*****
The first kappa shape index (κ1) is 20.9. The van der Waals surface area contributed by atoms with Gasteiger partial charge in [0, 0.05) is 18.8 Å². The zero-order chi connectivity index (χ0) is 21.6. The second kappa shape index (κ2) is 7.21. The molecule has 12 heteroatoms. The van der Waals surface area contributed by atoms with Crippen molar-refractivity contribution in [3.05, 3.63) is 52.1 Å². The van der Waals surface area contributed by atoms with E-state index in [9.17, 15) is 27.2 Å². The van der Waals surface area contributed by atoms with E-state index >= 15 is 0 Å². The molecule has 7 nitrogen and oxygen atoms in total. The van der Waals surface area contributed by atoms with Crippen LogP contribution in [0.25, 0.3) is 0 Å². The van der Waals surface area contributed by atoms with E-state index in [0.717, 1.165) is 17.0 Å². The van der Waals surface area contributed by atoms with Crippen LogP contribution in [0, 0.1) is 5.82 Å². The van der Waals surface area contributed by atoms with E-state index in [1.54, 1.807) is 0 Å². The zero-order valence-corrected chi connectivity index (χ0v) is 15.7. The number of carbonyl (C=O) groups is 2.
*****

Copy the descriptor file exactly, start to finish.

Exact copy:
The first kappa shape index (κ1) is 20.9. The van der Waals surface area contributed by atoms with Gasteiger partial charge in [0, 0.05) is 18.8 Å². The zero-order chi connectivity index (χ0) is 21.6. The second kappa shape index (κ2) is 7.21. The molecule has 12 heteroatoms. The van der Waals surface area contributed by atoms with Crippen molar-refractivity contribution in [3.05, 3.63) is 52.1 Å². The van der Waals surface area contributed by atoms with E-state index in [9.17, 15) is 27.2 Å². The van der Waals surface area contributed by atoms with E-state index >= 15 is 0 Å². The molecule has 7 nitrogen and oxygen atoms in total. The van der Waals surface area contributed by atoms with Crippen LogP contribution in [0.25, 0.3) is 0 Å². The van der Waals surface area contributed by atoms with E-state index in [0.717, 1.165) is 17.0 Å². The van der Waals surface area contributed by atoms with Crippen LogP contribution in [0, 0.1) is 5.82 Å². The van der Waals surface area contributed by atoms with E-state index in [1.54, 1.807) is 0 Å². The zero-order valence-corrected chi connectivity index (χ0v) is 15.7. The number of carbonyl (C=O) groups is 2.